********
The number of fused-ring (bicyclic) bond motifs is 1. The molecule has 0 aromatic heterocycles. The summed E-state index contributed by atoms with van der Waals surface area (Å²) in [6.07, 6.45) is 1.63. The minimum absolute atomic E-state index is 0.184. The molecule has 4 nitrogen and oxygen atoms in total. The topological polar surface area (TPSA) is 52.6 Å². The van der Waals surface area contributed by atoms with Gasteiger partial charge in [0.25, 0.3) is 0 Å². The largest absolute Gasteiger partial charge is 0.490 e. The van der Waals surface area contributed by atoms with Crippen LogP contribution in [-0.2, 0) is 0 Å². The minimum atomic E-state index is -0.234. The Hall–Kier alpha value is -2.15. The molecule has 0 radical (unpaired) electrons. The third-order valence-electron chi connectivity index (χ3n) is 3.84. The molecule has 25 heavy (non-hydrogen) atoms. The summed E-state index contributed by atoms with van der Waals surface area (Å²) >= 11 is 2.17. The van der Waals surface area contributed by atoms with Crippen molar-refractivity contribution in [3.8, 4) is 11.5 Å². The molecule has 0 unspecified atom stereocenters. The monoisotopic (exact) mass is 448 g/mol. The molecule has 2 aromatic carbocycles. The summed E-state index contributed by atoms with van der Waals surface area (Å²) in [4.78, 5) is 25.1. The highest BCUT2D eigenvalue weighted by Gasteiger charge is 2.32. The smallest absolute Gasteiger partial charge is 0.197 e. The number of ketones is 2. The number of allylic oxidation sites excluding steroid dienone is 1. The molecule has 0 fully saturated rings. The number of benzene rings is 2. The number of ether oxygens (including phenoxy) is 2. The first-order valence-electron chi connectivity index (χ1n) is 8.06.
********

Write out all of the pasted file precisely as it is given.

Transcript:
The number of fused-ring (bicyclic) bond motifs is 1. The molecule has 0 aromatic heterocycles. The summed E-state index contributed by atoms with van der Waals surface area (Å²) in [6.07, 6.45) is 1.63. The minimum absolute atomic E-state index is 0.184. The molecule has 4 nitrogen and oxygen atoms in total. The topological polar surface area (TPSA) is 52.6 Å². The van der Waals surface area contributed by atoms with Gasteiger partial charge in [0.25, 0.3) is 0 Å². The largest absolute Gasteiger partial charge is 0.490 e. The van der Waals surface area contributed by atoms with Crippen LogP contribution in [-0.2, 0) is 0 Å². The minimum atomic E-state index is -0.234. The Hall–Kier alpha value is -2.15. The molecule has 0 radical (unpaired) electrons. The third-order valence-electron chi connectivity index (χ3n) is 3.84. The molecule has 25 heavy (non-hydrogen) atoms. The summed E-state index contributed by atoms with van der Waals surface area (Å²) >= 11 is 2.17. The van der Waals surface area contributed by atoms with Crippen molar-refractivity contribution in [3.8, 4) is 11.5 Å². The molecule has 0 unspecified atom stereocenters. The monoisotopic (exact) mass is 448 g/mol. The molecule has 2 aromatic carbocycles. The summed E-state index contributed by atoms with van der Waals surface area (Å²) in [4.78, 5) is 25.1. The highest BCUT2D eigenvalue weighted by Gasteiger charge is 2.32. The smallest absolute Gasteiger partial charge is 0.197 e. The number of ketones is 2. The number of allylic oxidation sites excluding steroid dienone is 1. The molecule has 0 fully saturated rings. The number of benzene rings is 2. The number of ether oxygens (including phenoxy) is 2. The first-order valence-electron chi connectivity index (χ1n) is 8.06.